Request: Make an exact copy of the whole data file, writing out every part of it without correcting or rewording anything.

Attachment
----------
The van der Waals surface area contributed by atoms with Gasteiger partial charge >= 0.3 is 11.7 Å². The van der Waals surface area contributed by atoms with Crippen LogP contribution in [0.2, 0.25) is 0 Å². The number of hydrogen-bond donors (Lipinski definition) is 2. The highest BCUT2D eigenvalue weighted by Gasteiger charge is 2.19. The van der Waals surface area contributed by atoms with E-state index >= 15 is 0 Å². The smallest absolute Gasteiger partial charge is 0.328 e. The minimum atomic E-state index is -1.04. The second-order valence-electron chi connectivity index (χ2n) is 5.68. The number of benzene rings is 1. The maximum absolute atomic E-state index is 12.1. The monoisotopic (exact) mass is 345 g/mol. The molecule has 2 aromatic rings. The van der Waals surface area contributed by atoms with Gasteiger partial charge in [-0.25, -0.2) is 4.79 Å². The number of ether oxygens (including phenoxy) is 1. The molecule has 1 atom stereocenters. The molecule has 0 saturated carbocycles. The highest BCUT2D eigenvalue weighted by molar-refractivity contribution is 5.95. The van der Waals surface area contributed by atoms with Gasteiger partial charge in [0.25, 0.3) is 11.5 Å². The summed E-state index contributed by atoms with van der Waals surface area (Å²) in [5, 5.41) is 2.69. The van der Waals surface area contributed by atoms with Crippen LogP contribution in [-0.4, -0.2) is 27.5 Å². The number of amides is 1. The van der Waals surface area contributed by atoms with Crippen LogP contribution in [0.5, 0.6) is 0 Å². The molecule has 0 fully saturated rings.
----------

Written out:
The van der Waals surface area contributed by atoms with Gasteiger partial charge >= 0.3 is 11.7 Å². The van der Waals surface area contributed by atoms with Crippen LogP contribution in [0.2, 0.25) is 0 Å². The number of hydrogen-bond donors (Lipinski definition) is 2. The highest BCUT2D eigenvalue weighted by Gasteiger charge is 2.19. The van der Waals surface area contributed by atoms with E-state index >= 15 is 0 Å². The smallest absolute Gasteiger partial charge is 0.328 e. The minimum atomic E-state index is -1.04. The second-order valence-electron chi connectivity index (χ2n) is 5.68. The number of benzene rings is 1. The maximum absolute atomic E-state index is 12.1. The monoisotopic (exact) mass is 345 g/mol. The molecule has 2 aromatic rings. The van der Waals surface area contributed by atoms with Gasteiger partial charge in [-0.25, -0.2) is 4.79 Å². The number of ether oxygens (including phenoxy) is 1. The molecule has 1 atom stereocenters. The molecule has 0 saturated carbocycles. The highest BCUT2D eigenvalue weighted by molar-refractivity contribution is 5.95. The van der Waals surface area contributed by atoms with Gasteiger partial charge in [0.25, 0.3) is 11.5 Å². The summed E-state index contributed by atoms with van der Waals surface area (Å²) in [5, 5.41) is 2.69. The van der Waals surface area contributed by atoms with Crippen LogP contribution in [-0.4, -0.2) is 27.5 Å². The number of amides is 1. The van der Waals surface area contributed by atoms with Crippen LogP contribution in [0.5, 0.6) is 0 Å². The molecule has 0 fully saturated rings.